How do you handle removed / moved HTML files?


(Pat Maddox) #1

Say you’ve got a single note, and it exports to my_note.html. Now you change the export file name and export again, and you’ve got my_renamed_note.html AND my_note.html in the directory – when there should only be my_renamed_note.html.

How do you handle this? Assume that it’s hundreds of files in the directory, with potentially dozens of note changes at any point…

Right now I use the bash script find . -name "*.html" -delete && find . -type d -empty -delete to delete all HTML files before exporting. But it feels inelegant, and every HTML file now ends up with a newly set created time, which isn’t right.

So, when I export, I want the file system to not have any old exported HTML files. Is there a clean way to do that?


(Mark Anderson) #2

As I think you’ve discovered, $HTMLExportFileName is generated from $Name unless you set a value. If you want to change the note title, one good idea is simply to manually set the note’s $HTMLExportFileName to the existing automatically-generated value before changing the note title. This way the $Name changes but $HTMLExportFileName continues the same.

If you’re just manually changing the $HTMLExportFileName, I’d stop and ask myself ‘why?’. Who, apart from very few of us worry about the exact phrasing/spelling of web page filenames. Don’t forget the impact on inbound links to your site. A seeming typo in a filename is a small embarrassment compared to breaking lots of links pointing at that page from elsewhere on the Web.

Anyway, so you’ve changed a few notes and now have old ones - what to do? I generally delete the local folder of exported files (i.e. sibling pages) but if your TBX is richly interlinked you need to think about the links in other notes that may now link to the wrong filename. Thus, given that Tinderbox export so quickly, I now tend to delete the content’s of the export folder (except any elements not generated by Tinderbox) and re-export. That way all the intra-site links are now correct.

If exporting locally but using elsewhere, e.g. on your web-server on a different LAN, then I generally use FTP. Depending on the speed of access, I either repeat the process - delete the contents of the root folder and upload the new files, or I synch the two sets of files so the remote set (web server) reflects the local set.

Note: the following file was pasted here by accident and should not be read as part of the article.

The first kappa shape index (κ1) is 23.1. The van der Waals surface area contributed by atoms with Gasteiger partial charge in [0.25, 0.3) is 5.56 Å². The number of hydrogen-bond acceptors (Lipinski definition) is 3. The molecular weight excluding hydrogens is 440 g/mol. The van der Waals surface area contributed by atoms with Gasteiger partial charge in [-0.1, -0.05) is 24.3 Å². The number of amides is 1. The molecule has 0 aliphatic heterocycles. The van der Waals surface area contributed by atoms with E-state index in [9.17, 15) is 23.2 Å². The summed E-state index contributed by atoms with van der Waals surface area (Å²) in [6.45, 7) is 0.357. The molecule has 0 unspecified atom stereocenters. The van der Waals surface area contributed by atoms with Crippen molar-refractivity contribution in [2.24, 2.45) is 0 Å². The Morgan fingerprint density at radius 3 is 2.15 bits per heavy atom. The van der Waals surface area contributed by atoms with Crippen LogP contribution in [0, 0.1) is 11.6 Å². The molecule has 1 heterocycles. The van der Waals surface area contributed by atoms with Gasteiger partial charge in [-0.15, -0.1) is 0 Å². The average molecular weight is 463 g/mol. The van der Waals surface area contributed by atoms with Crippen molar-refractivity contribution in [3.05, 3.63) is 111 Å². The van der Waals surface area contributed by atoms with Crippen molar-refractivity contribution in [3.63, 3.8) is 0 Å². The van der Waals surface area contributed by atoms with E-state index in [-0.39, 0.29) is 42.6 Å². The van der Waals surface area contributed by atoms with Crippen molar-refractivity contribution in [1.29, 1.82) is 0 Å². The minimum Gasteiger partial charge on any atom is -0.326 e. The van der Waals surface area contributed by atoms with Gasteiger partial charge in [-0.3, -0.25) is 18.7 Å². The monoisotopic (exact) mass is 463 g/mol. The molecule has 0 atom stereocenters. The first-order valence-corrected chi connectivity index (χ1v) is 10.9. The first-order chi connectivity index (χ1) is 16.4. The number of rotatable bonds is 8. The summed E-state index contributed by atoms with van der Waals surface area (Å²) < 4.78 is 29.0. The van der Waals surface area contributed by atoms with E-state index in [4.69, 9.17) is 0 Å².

Bottom line:

  • for things you’re putting online for a while and which may be linked to by others, if you need to alter $Name, hard-set $HTMLExportFileName so it doesn’t change.
  • for local export, rather than find the odd old-named file, simply delete its siblings or delete the whole export and export the TBX afresh (it’s quicker that hunting around!).
  • if you’re exporting page-by-page, set your TBX up so non-export pages don’t export (by default everything does). After that re-exporting is a simple menu driven selection and a few seconds of export processing.
  • if exporting public-facing pages, balance embarrassment over poor HTML filename choices over Web (inbound) link breakage if you alter a URL.

(Paul Walters) #3

Agree with @mwra’s QM caveats regarding naming and link assurance.

When developing a document + export (e.g., for importing into Word), my practice is to trash the entire export folder and recreate it before running the next File > Export. If the export folder needs subfolder(s) with images and other resources for linking or inclusion, then I keep the master subfolder somewhere and copy an instance into the recreated export folder. So its

trash old export destination folder --> recreate export destination folder --> copy subfolders (if any) into the destination folder --> **File > Export** --> rinse and repeat

If there are going to be frequent export sessions as I increment toward the final product, I will cobble together a Keyboard Maestro macro to handle the housekeeping in the file system.

FWIW, I’ve learned from unhappy experience spent debugging to always export to a freshly-made destination. Clean the worktable and jigs before building.


(Mark Anderson) #4

Amen. A further upside of this is it nudges one into a less ad hoc workflow. Getting a quite complex workflow out of only part of a Tinderbox document is very possible and once set up (‘some assembly required’**) generally just works in a push-button sense thereafter.

** this forum is a good place to ask if stuff. Some parts of initial assembly are more obvious only once you’re figured them out.